Saddle Creek | Cursive | Reviews


8 Teeth to Eat You

Author: Adam Gnade
05/31/2002 | San Diego Union-Tribune | Live Show Preview
Maniacally aggressive indie-punk guitar onslaught, primal screaming vocals and savage drums.

Event Profile
Just because you asked, I learned to write in cursive in second grade and totally hated it. Still do. I mean, what a moronic, antiquated form of communication. First off, it's usually pretty sloppy and looks like you were either really stone-cold drunk or driving over potholes while you wrote it. Also, it gives big-time hand cramps with that lame, flowing script and, finally, unless some major calligraphy training has gone down, it is absolutely impossible to read. Terrible stuff. Was my ultra-super-arch-enemy back then. Fought it tooth 'n' nail every step of the way. It was my first step of rebellion, and my teacher, Mrs. Knudsen, and the rest of my class hated me for hating it. They all loved cursive, adored it. Heathens.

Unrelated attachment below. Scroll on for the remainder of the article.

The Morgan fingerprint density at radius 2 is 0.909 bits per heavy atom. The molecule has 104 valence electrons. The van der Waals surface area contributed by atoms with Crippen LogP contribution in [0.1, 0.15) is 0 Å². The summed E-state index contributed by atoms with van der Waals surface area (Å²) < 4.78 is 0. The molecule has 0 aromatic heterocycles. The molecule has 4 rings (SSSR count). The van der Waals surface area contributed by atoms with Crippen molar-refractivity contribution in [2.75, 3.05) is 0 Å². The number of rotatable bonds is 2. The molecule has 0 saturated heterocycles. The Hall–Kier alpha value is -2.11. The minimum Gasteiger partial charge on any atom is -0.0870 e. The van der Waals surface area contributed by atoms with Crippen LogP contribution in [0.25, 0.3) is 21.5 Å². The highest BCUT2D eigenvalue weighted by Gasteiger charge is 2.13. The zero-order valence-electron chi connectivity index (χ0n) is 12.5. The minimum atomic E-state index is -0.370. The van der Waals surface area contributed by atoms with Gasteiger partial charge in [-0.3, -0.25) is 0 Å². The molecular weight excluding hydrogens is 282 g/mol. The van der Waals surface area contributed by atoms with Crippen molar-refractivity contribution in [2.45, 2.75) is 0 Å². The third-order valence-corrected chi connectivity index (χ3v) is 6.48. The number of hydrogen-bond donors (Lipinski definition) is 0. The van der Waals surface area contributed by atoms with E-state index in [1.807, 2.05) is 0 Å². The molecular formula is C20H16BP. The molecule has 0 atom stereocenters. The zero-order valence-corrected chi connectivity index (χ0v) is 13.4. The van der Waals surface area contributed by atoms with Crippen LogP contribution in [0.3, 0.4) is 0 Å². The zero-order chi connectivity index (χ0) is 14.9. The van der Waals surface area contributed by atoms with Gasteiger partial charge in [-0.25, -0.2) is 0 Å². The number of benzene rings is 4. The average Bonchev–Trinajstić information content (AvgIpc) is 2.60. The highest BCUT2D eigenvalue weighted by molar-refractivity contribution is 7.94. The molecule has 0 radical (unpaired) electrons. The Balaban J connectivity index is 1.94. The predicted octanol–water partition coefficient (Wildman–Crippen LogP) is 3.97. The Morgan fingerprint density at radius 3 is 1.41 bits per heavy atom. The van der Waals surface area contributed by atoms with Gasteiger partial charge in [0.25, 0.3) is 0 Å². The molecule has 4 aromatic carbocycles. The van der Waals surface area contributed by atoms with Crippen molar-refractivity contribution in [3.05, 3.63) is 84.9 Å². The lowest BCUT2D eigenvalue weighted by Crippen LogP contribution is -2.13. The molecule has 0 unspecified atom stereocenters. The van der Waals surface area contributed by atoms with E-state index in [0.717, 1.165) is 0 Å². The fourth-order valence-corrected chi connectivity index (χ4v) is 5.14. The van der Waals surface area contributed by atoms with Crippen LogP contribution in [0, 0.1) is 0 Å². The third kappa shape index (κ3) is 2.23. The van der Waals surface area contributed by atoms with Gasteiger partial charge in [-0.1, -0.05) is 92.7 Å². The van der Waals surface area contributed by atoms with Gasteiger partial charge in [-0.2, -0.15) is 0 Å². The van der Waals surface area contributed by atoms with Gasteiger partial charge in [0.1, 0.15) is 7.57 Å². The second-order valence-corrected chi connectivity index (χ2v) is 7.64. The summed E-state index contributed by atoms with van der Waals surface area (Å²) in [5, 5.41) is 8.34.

Anyway, this Cursive I do like. With its bipolar mix of post-emo distortion pedal rock dude stomp/twee boy guitar chime and primal screamo/hungover mumble vocals, this Omaha band's music is so incredibly different than the handwriting style that ... well, it feels like a triumph against my old enemy. Or, more so, a DC-style kids-of-Fugazi icicle to the eye of whoever came up with cursive. Like, I almost want to call up frontman Tim Kasher and say, "Thanks. Thanks, man. Next time you come to San Diego you ain't paying for ANYTHING."

Or maybe not. Because if I find out he digs writing in cursive, my whole image of them will be gone. I'll be crushed. I'll lose the will to live. Or something.

Cursive will release its latest EP, "8 Teeth To Eat You," a split with Japan's Eastern Youth, (Better Looking Records) June 4. Other suggested Cursive listening includes: "Domestica" (Saddle Creek) and "The Storms of Early Summer: Semantics of Song" (Saddle Creek).

Eastern Youth, Jack's Broken Heart, and Counterfit will also play.